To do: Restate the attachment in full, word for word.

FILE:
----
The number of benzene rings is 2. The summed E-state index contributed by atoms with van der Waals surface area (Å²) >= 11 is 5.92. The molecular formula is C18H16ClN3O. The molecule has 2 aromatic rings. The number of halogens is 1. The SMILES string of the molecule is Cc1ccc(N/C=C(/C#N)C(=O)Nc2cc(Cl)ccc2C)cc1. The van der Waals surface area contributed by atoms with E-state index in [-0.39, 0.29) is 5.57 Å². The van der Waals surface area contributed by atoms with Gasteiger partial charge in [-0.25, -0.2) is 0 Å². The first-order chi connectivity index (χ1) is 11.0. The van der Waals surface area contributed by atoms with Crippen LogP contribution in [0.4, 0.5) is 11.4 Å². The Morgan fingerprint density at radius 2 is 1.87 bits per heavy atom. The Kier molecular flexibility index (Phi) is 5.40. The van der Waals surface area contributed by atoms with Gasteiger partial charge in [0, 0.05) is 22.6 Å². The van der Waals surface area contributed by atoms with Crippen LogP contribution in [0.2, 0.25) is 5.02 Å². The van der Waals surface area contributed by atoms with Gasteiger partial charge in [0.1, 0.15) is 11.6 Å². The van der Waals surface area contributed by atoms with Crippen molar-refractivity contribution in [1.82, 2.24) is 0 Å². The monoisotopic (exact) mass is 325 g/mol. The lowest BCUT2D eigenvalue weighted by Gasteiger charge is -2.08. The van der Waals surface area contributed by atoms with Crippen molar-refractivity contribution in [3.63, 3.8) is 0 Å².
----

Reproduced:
The number of benzene rings is 2. The summed E-state index contributed by atoms with van der Waals surface area (Å²) >= 11 is 5.92. The molecular formula is C18H16ClN3O. The molecule has 2 aromatic rings. The number of halogens is 1. The SMILES string of the molecule is Cc1ccc(N/C=C(/C#N)C(=O)Nc2cc(Cl)ccc2C)cc1. The van der Waals surface area contributed by atoms with E-state index in [-0.39, 0.29) is 5.57 Å². The van der Waals surface area contributed by atoms with Gasteiger partial charge in [-0.25, -0.2) is 0 Å². The first-order chi connectivity index (χ1) is 11.0. The van der Waals surface area contributed by atoms with Crippen LogP contribution in [0.4, 0.5) is 11.4 Å². The Morgan fingerprint density at radius 2 is 1.87 bits per heavy atom. The Kier molecular flexibility index (Phi) is 5.40. The van der Waals surface area contributed by atoms with Gasteiger partial charge in [0, 0.05) is 22.6 Å². The van der Waals surface area contributed by atoms with Crippen LogP contribution in [0.2, 0.25) is 5.02 Å². The van der Waals surface area contributed by atoms with Gasteiger partial charge in [0.1, 0.15) is 11.6 Å². The van der Waals surface area contributed by atoms with Crippen molar-refractivity contribution in [1.82, 2.24) is 0 Å². The monoisotopic (exact) mass is 325 g/mol. The lowest BCUT2D eigenvalue weighted by Gasteiger charge is -2.08. The van der Waals surface area contributed by atoms with Crippen molar-refractivity contribution in [3.63, 3.8) is 0 Å².